Text Message

With a 98% open rate, text message marketing is one of the best ways to promote a campaign and reach your audience where they already are. 

To use text marketing, it’s recommended to invest in a comprehensive text giving tool. This not only allows you to send outbound messages but also empowers donors to give by text as well! This is a powerful way to leverage contextual giving.

Contextual giving is a donation given at the moment when the donor was inspired in the first place. For instance, let’s say a prospect stumbles upon an in-person fundraising event and is inspired by the turnout and the mission. They see the phone number plastered on event signage and decide to text it to give a gift. If you didn’t have text giving, they might have waited until they got home to give, which at that point was too late. 

Use text marketing to announce events, send urgent appeals (remember to include instructions for donating!), remind volunteers about upcoming shifts or training, and promote donations throughout your campaign or specific event. And, you can do all of this with your text giving tool.

How can the Google Ad Grant help your nonprofit marketing?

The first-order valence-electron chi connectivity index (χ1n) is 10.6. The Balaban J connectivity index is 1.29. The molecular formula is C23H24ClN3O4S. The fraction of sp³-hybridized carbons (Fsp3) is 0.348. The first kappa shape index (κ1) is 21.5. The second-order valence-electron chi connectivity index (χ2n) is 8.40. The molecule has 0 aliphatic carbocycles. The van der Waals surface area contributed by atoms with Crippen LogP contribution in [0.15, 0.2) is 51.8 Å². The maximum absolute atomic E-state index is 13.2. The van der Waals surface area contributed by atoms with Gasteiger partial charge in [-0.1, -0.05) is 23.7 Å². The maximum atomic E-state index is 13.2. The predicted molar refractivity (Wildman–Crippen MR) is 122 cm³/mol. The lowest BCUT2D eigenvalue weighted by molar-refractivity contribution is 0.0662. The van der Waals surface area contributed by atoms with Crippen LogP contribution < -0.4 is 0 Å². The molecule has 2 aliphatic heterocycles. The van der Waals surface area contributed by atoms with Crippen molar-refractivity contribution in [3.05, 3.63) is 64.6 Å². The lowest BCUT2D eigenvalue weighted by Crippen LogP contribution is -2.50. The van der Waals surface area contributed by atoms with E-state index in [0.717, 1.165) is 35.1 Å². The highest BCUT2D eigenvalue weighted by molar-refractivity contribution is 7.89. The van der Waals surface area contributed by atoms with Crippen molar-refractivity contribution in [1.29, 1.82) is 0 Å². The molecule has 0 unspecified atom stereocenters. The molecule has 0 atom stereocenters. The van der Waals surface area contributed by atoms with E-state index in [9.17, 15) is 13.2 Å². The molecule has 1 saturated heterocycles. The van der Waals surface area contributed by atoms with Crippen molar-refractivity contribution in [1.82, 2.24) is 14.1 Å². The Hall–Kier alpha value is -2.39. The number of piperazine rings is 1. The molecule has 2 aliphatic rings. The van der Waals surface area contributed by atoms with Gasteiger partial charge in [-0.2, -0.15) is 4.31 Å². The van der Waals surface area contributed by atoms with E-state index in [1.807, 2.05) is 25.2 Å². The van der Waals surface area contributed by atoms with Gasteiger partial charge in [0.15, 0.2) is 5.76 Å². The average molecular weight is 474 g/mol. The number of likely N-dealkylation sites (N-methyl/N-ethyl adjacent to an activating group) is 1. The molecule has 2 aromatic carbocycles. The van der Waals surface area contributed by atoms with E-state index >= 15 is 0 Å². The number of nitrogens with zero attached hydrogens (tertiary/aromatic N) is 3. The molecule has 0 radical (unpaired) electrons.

Google Ad Grants

A popular way that nonprofits expand their marketing is with Google Ads, a platform where organizations display advertisements, services offerings, products, and other marketing content. Google places these ads strategically in the search engine result pages as well as non-search websites, mobile apps, and videos. 

This is why many nonprofits will apply for the Google Ad Grant, a program that offers nonprofit professionals $10,000 in ad credits to spend each month. This is an incredible opportunity to not only expand your marketing strategy but do it all without pushing your budget.

The best part? Any nonprofit that is eligible and complies with Google guidelines can use this grant. 

Interested in learning more about how to apply and manage the Google Ad Grant? Explore our dedicated article about applying for the grant here. 

Contact us to learn how the Google Ad Grant can help your nonprofit marketing.

 

The number of marketing channels you can use to reach donors these days seems to be never-ending — we only listed the most popular ones! The good thing is you don’t need to leverage each one for your marketing campaign to be successful. 

Choose a couple of key channels, and then take a multi-channel marketing approach to reach your donors at multiple touchpoints. This is the best way to build meaningful relationships and successfully spread awareness of your mission. 

Follow these nonprofit marketing best practices.

Follow These Nonprofit Marketing Best Practices

When it comes to your nonprofit marketing, there are a lot of moving components that you have to keep in mind. From how to craft your messaging to the strategies and channels you use, there’s quite a bit to juggle.